Clients in the wild: Working with AWS & Cloudflare.

A Journey Across Virtual Private Servers Into Error-Freedom

Have you experienced a client meltdown before, if not let me tell you how it usually occurs for a developer. The client from hell, calls you up or sends a not so friendly message resulting in the next few hours of your day is focused only on them. Or at least that is how this problem went down.

It was October 4th, 2020 11:54 AM, a text message came to my phone. It was from a client I had previously worked with only four months ago, before the global pandemic.

The Text Message explained there was an “error on the site”. At this time, I had no idea what I was getting into.

I specifically remember setting this client up with Cloudflare due to me wanting to utilize threat detection and analysis. (only a dev would want this stuff, patting myself on the back)

I did not think too much about the text message overall explaining there was an error, I just assumed it was a Javascript issue, maybe something cacheable, a script acting up may be causing a problem.

Or even possibly a user error of some kind, maybe relating to their content management system. (front end devs, you would understand that.)

In order to determine what the client's issue was, and to frankly understand what they were talking about in the text message I booted up my workstation on October 5th, 2020 12:05 AM. Without responding back to the text message right away from the client. (a big mistake; I should have calmed down the client first, before solving the technical problem)

The client actually called my phone at

They said, “I have some bad news, the site is down!”

I replied, “… it's not down it! Hold on let me check!”. (really most errors of the web look worst then they are and I wanted to see for myself)

This is usually when any developer (level doesn't matter) receives bad news. Totally determining if they are either competent or just in over their heads.

Personally, I was just confused about why a site would go down after four months of no issues. (there was a reason which I found out at 3:08 AM)

October 5th, 2020 12:17 AM, I read the curl request of the client's website, It returned Cloudflare Error 1033 Ray ID: 9618s2345xwrfgy5

I said to myself, “ Ok maybe it was a Cloudflare outage that will come back online normally”. (another mistake; nothing comes back online when dealing with data and servers other than errors)

I kid you not, I did not want to say it out loud but as I continued to dig further into the issue, I realized how bad this situation was.

I was just getting into “the core issue” at 1:43 AM and the client was about to receive the communication of all time, “We have lost 4 months worth of work on your WordPress Site. Do you happen to have a backup? as I had just checked in my own system and only have one since four months ago.” (..hoping for better news)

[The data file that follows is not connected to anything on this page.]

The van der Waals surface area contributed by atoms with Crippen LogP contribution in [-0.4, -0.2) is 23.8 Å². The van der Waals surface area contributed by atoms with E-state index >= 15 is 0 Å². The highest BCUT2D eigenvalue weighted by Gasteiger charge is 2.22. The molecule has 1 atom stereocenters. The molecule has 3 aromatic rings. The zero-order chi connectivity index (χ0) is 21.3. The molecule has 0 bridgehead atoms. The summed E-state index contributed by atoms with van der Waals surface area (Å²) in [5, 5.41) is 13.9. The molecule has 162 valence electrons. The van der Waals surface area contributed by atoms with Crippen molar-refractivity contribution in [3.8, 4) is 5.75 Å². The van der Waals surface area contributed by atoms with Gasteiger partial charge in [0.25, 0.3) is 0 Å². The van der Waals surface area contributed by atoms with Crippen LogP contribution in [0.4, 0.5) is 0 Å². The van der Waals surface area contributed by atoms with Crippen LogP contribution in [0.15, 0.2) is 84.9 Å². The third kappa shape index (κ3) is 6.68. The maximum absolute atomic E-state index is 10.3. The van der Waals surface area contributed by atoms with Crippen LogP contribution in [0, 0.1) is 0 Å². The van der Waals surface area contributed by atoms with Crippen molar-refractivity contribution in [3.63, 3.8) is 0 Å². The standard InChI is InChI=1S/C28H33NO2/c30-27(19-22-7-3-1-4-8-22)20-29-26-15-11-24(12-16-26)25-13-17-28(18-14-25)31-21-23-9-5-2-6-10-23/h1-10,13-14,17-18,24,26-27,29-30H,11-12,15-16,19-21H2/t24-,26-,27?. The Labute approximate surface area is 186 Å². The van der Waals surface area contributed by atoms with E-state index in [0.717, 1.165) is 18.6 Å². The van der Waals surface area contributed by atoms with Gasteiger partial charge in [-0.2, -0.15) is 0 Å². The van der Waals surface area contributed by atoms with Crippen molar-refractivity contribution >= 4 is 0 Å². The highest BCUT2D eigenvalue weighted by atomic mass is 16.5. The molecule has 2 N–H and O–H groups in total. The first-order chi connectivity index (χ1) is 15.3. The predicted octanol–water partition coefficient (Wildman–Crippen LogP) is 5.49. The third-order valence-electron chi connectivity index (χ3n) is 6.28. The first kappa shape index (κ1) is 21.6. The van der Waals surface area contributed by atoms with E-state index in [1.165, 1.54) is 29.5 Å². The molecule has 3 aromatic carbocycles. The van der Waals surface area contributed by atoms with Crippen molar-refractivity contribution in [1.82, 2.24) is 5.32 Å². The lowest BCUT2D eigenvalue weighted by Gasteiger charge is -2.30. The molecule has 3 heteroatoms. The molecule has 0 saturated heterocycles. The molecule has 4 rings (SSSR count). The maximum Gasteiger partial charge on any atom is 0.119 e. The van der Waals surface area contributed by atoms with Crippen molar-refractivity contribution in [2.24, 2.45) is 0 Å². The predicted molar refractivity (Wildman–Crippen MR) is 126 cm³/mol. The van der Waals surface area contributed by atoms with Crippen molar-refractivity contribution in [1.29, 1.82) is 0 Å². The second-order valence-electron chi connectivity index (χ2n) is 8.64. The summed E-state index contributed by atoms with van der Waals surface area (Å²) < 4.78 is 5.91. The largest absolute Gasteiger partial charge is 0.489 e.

Due to privacy, I can not disclose the conversation but we determined during the time of October 4th, 2020 10:20 PM the client had uploaded a 12.3GB video file and crashed the main process of the apache server. The site was down due to a memory limit configuration not properly set up on the server. When the PHP process went down, the Cloudflare Tunnel Argo lost full connection resulting in the error displaying. Not only did the client's site have downtime but the Argo Tunnel used to host the site stayed alive revealed critical infrastructure to visitors due to its error page display.

The memory limit for all running PHP processes on the server was only 256M and the client had overextended the limit with one file.

A few points to make about this situation, pointing blame on a developer or a client is unnecessary. As the developer, you should be able to provide a working solution to your clients and additional services such as maintenance.

At this point, I was the developer and I trusted using Cloudflare Tunnel Argo not as a service process but a background job process on the server. It was this choice, that leads up to a simple PHP process taking the entire system down.

Developers please use this as a lesson to only implement services that you have had yearly success with and always follow your checklist as you could damage client property when using unknown projects within your tech stack.

As the client, you should trust the developer to be on time. However, be considerate of the developer working over hours (in this case until the AM) to resolve downtime or issues. Clients, Please be considerate of your developers and team members, make sure they have the time needed to double, triple check their own projects. Rushing a project does not lead to a successful project.

After I had discovered these issues, and by the time I was able to resolve them. I ended up with a fully working site on October 5th, 2020 3:27 AM, and Continued monitoring throughout the night.

Although that may be impressive, we successfully resolved a site with downtime, it is a sad reality to know that Virtual Private Servers may come at risk for developers of all experience levels. When compared to shared or dedicated hosting servers, VPS, Tech stacks are critical to the success of a project. Even though the issue was not directly related to the server but instead PHP, the worrisome part is the management of your server must be at the level of your client. Can a developer really promise, no downtime? Ideally no… This leads me into investigating alternative tech stacks to stay ahead of the unwanted phone calls and text messages after you have worked on a project with a client.

Hope this helps other developers and clients see the full picture and how a tech stack has great importance when deciding to start and finish a project.

Happy Coding!

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